Whose spotless verse with genuine force exprest
The brightest passion of the human breast.
In what blest clime, beneath what favouring skies,
Did thy fair form, propitious Friendship, rise?
[Page 168] With mystic sense, the poet's tuneful tongue
rUrania's birth in glittering fiction sung.
That Paphos first her smiling presence own'd,
Which wide diffus'd its happy influence round.
With hands united, and with looks serene,
Th' attending graces hail'd their new-born queen;
The zephyrs round her wav'd their purple wing,
And shed the fragrance of the breathing spring:
The rosy hours, advanc'd in silent slight,
Led sparkling youth, and ever new delight.
Soft sigh the winds, the waters gently roll,
A purer azure vests the lucid pole,
All nature welcom'd in the beauteous train,
And heaven and earth smil'd conscious of the scene.
But long ere Paphos rose, or poet sung,
In heavenly breasts the sacred passion sprung:
The same bright flames in raptur'd seraphs glow,
As warm consenting tempers here below:
While one attraction Mortal, Angel, binds,
Virtue, which forms the unison of minds:
Friendship her soft harmonious touch affords,
And gently strikes the sympathetic chords,
Th' agreeing notes in social measures roll,
And the sweet concert flows from soul to soul.
By heaven's enthusiastic impulse taught,
What shining visions rose on Plato's thought!
While by the Muses gently winding floods,
His s arching fancy trac'd the sovereign good!
The laurell'd sisters touch'd the vocal lyre,
And wisdom's goddess led their tuneful choir.
Beneath the genial Plantane's spreading shade,
How sweet the philosophic music play'd!
Thro' all the grove, along the flowery shore,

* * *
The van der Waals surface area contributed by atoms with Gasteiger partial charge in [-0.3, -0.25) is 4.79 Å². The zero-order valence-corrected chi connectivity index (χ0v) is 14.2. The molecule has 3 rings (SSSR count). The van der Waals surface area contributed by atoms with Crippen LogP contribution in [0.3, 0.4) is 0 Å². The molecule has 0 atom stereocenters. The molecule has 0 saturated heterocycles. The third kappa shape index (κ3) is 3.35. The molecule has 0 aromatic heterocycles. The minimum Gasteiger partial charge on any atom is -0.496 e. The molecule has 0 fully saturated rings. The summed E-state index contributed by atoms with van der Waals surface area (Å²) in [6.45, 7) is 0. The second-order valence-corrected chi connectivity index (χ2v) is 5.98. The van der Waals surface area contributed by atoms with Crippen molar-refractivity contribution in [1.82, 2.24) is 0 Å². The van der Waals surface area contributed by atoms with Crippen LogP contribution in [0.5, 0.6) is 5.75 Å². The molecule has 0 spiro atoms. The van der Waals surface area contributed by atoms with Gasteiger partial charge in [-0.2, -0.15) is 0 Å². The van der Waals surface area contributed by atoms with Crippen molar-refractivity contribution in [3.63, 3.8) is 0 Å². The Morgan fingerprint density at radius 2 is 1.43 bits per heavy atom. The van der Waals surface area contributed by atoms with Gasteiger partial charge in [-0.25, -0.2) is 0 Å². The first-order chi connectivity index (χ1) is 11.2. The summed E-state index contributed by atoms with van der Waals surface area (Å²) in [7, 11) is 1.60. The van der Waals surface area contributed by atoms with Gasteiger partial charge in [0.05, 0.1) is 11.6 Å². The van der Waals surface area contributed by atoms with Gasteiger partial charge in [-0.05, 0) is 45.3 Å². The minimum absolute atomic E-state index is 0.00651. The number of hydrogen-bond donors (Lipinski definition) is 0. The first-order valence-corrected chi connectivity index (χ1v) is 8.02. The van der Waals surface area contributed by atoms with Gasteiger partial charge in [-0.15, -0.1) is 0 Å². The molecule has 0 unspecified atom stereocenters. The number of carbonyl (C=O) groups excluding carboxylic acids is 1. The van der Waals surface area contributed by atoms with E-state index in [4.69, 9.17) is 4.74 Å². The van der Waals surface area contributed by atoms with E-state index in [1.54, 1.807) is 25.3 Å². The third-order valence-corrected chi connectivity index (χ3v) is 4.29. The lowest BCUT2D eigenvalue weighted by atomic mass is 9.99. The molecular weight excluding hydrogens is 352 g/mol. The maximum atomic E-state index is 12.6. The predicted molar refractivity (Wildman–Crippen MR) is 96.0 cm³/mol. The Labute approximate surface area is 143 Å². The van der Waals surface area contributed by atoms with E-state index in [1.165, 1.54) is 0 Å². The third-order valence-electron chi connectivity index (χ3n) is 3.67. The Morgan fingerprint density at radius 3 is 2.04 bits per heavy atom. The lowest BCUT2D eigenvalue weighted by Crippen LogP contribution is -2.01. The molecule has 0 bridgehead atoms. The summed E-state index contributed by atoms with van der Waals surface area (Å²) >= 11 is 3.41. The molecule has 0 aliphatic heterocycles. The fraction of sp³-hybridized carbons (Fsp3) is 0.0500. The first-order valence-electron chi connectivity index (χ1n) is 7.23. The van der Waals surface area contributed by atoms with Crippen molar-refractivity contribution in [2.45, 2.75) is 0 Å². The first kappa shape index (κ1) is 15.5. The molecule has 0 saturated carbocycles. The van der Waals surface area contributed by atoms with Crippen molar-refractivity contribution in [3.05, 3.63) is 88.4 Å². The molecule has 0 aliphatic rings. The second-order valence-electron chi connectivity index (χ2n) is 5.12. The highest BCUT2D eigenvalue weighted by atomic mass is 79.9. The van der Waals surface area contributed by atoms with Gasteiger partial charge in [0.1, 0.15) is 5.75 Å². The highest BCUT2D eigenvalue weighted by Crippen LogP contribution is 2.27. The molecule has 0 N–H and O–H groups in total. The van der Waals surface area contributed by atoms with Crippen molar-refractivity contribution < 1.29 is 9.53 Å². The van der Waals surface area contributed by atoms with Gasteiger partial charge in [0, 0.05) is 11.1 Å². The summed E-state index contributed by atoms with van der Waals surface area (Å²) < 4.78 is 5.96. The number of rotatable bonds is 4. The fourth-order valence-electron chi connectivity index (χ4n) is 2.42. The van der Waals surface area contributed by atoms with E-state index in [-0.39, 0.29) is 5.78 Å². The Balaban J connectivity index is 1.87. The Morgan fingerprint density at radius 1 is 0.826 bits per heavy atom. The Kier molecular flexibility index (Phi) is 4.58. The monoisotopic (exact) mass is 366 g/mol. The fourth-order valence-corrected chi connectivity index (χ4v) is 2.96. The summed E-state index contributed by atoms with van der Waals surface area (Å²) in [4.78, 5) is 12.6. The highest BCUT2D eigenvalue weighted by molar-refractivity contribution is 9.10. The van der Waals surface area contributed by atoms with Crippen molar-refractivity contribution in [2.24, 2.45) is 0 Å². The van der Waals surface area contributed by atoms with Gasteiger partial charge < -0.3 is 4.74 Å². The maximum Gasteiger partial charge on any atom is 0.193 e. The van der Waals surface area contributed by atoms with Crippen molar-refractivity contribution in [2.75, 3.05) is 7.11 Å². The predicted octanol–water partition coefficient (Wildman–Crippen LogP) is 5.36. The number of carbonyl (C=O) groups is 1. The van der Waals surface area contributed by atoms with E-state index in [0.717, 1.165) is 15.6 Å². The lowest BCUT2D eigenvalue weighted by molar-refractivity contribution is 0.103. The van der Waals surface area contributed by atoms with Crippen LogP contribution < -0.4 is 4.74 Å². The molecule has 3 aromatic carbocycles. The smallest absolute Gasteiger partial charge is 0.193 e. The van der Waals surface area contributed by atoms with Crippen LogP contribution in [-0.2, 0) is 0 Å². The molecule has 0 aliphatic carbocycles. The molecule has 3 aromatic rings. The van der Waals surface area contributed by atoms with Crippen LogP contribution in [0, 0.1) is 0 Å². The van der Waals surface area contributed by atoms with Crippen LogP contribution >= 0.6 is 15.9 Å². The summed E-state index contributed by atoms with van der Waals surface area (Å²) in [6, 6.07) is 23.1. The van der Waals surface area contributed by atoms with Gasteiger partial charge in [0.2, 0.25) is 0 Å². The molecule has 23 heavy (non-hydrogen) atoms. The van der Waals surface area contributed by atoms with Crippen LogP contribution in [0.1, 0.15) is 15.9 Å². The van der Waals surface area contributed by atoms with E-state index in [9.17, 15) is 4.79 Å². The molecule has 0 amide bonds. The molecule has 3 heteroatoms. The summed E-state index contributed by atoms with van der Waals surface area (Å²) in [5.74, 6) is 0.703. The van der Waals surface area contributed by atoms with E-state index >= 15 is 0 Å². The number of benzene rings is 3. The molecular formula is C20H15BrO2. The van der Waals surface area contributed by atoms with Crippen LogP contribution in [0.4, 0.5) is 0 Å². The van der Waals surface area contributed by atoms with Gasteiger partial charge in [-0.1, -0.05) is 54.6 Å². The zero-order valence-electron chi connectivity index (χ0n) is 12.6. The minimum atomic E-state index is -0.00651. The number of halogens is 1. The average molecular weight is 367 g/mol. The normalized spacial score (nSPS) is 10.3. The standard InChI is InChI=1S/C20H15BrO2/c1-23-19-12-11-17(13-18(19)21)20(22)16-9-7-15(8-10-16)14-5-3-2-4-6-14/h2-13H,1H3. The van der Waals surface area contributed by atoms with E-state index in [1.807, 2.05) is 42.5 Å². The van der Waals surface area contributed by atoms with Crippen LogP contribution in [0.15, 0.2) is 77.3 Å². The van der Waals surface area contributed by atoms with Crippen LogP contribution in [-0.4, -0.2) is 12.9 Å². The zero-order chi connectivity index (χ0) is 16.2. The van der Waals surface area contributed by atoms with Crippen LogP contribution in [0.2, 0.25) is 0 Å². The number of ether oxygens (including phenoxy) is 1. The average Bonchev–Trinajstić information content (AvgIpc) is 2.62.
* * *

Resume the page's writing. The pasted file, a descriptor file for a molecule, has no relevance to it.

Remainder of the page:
The charming sounds responsive echoes bore.
Here, from the cares of vulgar life refin'd,
Immortal pleasures open'd on his mind:
In gay succession to his ravish'd eyes
The animating powers of Beauty rise;
On every object round, above, below,
Quick to the sight her vivid colours glow:
Yet, not to matter's shadowy forms confin'd,
The fair and good he sought remain'd behind:
Till gradual rising thro' the boundless whole,
He view'd the blooming graces of the soul;
Where, to the beam of intellectual day,
The genuine charms of moral beauty play:
With pleasing force the strong attractions move
Each finer sense, and tune it into love.


WHILE Night in solemn shade invests the pole,
And calm Reflexion soothes the pensive soul;
While Reason undisturb'd asserts her sway,
And Life's deceitful colours fade away:
To thee! all-conscious presence! I devote
This peaceful interval of sober thought.
Here all my better faculties confine,
And be this hour of sacred silence thine.
If by the day's illusive scenes misled,
My erring soul from Virtue's path has stray'd:
Snar'd by example, or by passion warm'd,
Some false delight my giddy sense has charm'd,
My calmer thoughts the wretched choice reprove,
And my best hopes are center'd in thy love.
Depriv'd of this, can life one joy afford!
Its utmost boast a vain unmeaning word.
But ah! how oft my lawless passions rove,
And break those awful precepts I approve!
Pursue the fatal impulse I abhor,
And violate the Virtue I adore!
[Page 171] Oft' when thy better spirit's guardian care
Warm'd my fond soul to shun the tempting snare,
My stubborn Will his gentle aid represt.
And check'd the rising Goodness in my breast,
Mad with vain hopes, or urg'd by false desires,
Still'd his soft voice, and quench'd his sacred fires.
With grief opprest, and prostrate in the dust,
Shouldst thou condemn, I own the sentence just.
But oh! thy softer titles let me claim,
And plead my cause by Mercy's gentle name.
Mercy, that wipes the penitential tear,
And dissipates the horrors of Despair:
From rigorous Justice steals the vengeful hour;
Softens the dreadful attribute of Power;
Disarms the wrath of an offended God,
And seals my pardon in a Saviour's blood.
All-powerful Grace, exert thy gentle sway,
And teach my rebel passions to obey:
Lest lurking Folly with insidious art
Regain my volatile inconstant heart.
Shall every high resolve Devotion frames,
Be only lifeless sounds and specious names?